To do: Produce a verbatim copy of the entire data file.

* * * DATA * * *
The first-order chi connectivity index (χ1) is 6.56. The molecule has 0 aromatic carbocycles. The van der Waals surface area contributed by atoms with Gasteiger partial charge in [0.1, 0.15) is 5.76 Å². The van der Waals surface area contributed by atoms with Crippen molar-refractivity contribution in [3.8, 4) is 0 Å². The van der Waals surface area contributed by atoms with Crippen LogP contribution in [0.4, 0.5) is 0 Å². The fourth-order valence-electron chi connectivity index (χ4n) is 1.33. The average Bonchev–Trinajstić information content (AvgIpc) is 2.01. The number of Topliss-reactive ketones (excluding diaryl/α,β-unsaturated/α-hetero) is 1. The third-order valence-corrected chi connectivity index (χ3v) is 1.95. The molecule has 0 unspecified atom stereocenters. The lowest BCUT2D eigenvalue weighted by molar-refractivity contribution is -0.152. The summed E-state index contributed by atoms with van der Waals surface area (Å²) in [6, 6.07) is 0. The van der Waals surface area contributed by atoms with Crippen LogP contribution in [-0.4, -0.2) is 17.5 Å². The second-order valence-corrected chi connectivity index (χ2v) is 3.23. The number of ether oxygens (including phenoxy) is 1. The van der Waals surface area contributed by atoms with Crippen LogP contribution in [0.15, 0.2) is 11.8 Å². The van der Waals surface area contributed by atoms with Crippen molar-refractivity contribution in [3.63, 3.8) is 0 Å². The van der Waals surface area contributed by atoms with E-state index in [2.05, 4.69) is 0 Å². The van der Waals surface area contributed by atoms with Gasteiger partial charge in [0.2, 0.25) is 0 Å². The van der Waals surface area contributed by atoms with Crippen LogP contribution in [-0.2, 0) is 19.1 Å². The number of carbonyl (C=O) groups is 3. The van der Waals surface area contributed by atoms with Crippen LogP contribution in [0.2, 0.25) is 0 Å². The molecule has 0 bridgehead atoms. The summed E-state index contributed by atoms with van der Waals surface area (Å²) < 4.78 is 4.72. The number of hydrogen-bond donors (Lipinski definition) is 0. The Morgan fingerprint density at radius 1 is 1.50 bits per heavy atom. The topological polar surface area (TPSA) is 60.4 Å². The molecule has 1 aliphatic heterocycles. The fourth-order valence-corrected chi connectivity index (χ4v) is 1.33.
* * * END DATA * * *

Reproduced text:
The first-order chi connectivity index (χ1) is 6.56. The molecule has 0 aromatic carbocycles. The van der Waals surface area contributed by atoms with Gasteiger partial charge in [0.1, 0.15) is 5.76 Å². The van der Waals surface area contributed by atoms with Crippen molar-refractivity contribution in [3.8, 4) is 0 Å². The van der Waals surface area contributed by atoms with Crippen LogP contribution in [0.4, 0.5) is 0 Å². The fourth-order valence-electron chi connectivity index (χ4n) is 1.33. The average Bonchev–Trinajstić information content (AvgIpc) is 2.01. The number of Topliss-reactive ketones (excluding diaryl/α,β-unsaturated/α-hetero) is 1. The third-order valence-corrected chi connectivity index (χ3v) is 1.95. The molecule has 0 unspecified atom stereocenters. The lowest BCUT2D eigenvalue weighted by molar-refractivity contribution is -0.152. The summed E-state index contributed by atoms with van der Waals surface area (Å²) in [6, 6.07) is 0. The van der Waals surface area contributed by atoms with Crippen LogP contribution in [-0.4, -0.2) is 17.5 Å². The second-order valence-corrected chi connectivity index (χ2v) is 3.23. The number of ether oxygens (including phenoxy) is 1. The van der Waals surface area contributed by atoms with Crippen LogP contribution in [0.15, 0.2) is 11.8 Å². The van der Waals surface area contributed by atoms with Crippen molar-refractivity contribution in [3.63, 3.8) is 0 Å². The van der Waals surface area contributed by atoms with E-state index in [2.05, 4.69) is 0 Å². The van der Waals surface area contributed by atoms with Gasteiger partial charge in [0.2, 0.25) is 0 Å². The van der Waals surface area contributed by atoms with Crippen LogP contribution in [-0.2, 0) is 19.1 Å². The number of carbonyl (C=O) groups is 3. The van der Waals surface area contributed by atoms with Crippen LogP contribution in [0.2, 0.25) is 0 Å². The molecule has 0 bridgehead atoms. The summed E-state index contributed by atoms with van der Waals surface area (Å²) < 4.78 is 4.72. The number of hydrogen-bond donors (Lipinski definition) is 0. The Morgan fingerprint density at radius 1 is 1.50 bits per heavy atom. The topological polar surface area (TPSA) is 60.4 Å². The molecule has 1 aliphatic heterocycles. The fourth-order valence-corrected chi connectivity index (χ4v) is 1.33.